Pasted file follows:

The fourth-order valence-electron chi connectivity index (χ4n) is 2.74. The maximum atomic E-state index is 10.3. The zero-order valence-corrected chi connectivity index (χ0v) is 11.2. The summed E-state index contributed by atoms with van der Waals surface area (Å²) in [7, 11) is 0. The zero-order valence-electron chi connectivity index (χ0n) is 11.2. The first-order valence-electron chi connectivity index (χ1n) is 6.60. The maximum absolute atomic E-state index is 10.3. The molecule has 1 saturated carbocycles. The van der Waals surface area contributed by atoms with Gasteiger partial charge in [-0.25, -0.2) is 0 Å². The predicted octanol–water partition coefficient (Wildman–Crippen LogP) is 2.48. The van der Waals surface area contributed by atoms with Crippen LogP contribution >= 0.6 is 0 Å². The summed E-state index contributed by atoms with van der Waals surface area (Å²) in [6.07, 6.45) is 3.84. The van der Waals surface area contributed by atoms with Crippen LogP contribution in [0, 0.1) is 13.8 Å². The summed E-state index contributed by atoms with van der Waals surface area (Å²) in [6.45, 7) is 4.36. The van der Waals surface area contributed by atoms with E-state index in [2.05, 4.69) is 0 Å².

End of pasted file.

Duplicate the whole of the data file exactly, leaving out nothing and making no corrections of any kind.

The fourth-order valence-electron chi connectivity index (χ4n) is 2.74. The maximum atomic E-state index is 10.3. The zero-order valence-corrected chi connectivity index (χ0v) is 11.2. The summed E-state index contributed by atoms with van der Waals surface area (Å²) in [7, 11) is 0. The zero-order valence-electron chi connectivity index (χ0n) is 11.2. The first-order valence-electron chi connectivity index (χ1n) is 6.60. The maximum absolute atomic E-state index is 10.3. The molecule has 1 saturated carbocycles. The van der Waals surface area contributed by atoms with Gasteiger partial charge in [-0.25, -0.2) is 0 Å². The predicted octanol–water partition coefficient (Wildman–Crippen LogP) is 2.48. The van der Waals surface area contributed by atoms with Crippen LogP contribution >= 0.6 is 0 Å². The summed E-state index contributed by atoms with van der Waals surface area (Å²) in [6.07, 6.45) is 3.84. The van der Waals surface area contributed by atoms with Crippen LogP contribution in [0, 0.1) is 13.8 Å². The summed E-state index contributed by atoms with van der Waals surface area (Å²) in [6.45, 7) is 4.36. The van der Waals surface area contributed by atoms with E-state index in [2.05, 4.69) is 0 Å².